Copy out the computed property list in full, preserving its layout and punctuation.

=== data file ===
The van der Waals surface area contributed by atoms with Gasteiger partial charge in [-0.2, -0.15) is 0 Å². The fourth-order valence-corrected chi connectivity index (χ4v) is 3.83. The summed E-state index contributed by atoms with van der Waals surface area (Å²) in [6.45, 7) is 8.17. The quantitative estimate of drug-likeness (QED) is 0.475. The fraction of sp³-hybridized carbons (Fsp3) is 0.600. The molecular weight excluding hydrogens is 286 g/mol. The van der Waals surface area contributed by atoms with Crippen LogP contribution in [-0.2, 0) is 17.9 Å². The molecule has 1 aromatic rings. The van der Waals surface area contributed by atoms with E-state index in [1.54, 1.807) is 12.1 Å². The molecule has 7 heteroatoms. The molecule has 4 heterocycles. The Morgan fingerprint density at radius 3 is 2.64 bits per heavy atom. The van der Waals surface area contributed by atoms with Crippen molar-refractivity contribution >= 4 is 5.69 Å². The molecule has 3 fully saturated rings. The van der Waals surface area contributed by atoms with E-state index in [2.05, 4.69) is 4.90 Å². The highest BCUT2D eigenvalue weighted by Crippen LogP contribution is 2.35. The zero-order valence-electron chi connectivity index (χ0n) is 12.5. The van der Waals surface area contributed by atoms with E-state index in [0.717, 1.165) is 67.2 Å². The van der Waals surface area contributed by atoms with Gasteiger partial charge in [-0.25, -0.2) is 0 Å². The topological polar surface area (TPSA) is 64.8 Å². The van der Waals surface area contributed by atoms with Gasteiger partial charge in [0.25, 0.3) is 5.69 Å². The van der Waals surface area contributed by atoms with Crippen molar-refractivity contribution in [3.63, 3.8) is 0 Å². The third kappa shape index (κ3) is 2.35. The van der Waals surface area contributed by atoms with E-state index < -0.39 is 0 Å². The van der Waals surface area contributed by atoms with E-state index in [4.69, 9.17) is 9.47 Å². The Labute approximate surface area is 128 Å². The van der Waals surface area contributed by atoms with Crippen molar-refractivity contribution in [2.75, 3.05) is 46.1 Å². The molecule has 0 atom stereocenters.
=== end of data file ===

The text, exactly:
The van der Waals surface area contributed by atoms with Gasteiger partial charge in [-0.2, -0.15) is 0 Å². The fourth-order valence-corrected chi connectivity index (χ4v) is 3.83. The summed E-state index contributed by atoms with van der Waals surface area (Å²) in [6.45, 7) is 8.17. The quantitative estimate of drug-likeness (QED) is 0.475. The fraction of sp³-hybridized carbons (Fsp3) is 0.600. The molecular weight excluding hydrogens is 286 g/mol. The van der Waals surface area contributed by atoms with Crippen LogP contribution in [-0.2, 0) is 17.9 Å². The molecule has 1 aromatic rings. The van der Waals surface area contributed by atoms with E-state index in [1.54, 1.807) is 12.1 Å². The molecule has 7 heteroatoms. The molecule has 4 heterocycles. The Morgan fingerprint density at radius 3 is 2.64 bits per heavy atom. The van der Waals surface area contributed by atoms with Crippen molar-refractivity contribution >= 4 is 5.69 Å². The molecule has 3 fully saturated rings. The van der Waals surface area contributed by atoms with E-state index in [2.05, 4.69) is 4.90 Å². The highest BCUT2D eigenvalue weighted by Crippen LogP contribution is 2.35. The zero-order valence-electron chi connectivity index (χ0n) is 12.5. The van der Waals surface area contributed by atoms with E-state index in [0.717, 1.165) is 67.2 Å². The van der Waals surface area contributed by atoms with Gasteiger partial charge in [-0.25, -0.2) is 0 Å². The topological polar surface area (TPSA) is 64.8 Å². The van der Waals surface area contributed by atoms with Gasteiger partial charge in [0.25, 0.3) is 5.69 Å². The van der Waals surface area contributed by atoms with Crippen molar-refractivity contribution in [3.63, 3.8) is 0 Å². The third kappa shape index (κ3) is 2.35. The van der Waals surface area contributed by atoms with E-state index < -0.39 is 0 Å². The van der Waals surface area contributed by atoms with E-state index in [4.69, 9.17) is 9.47 Å². The Labute approximate surface area is 128 Å². The van der Waals surface area contributed by atoms with Crippen molar-refractivity contribution in [2.75, 3.05) is 46.1 Å². The molecule has 0 atom stereocenters.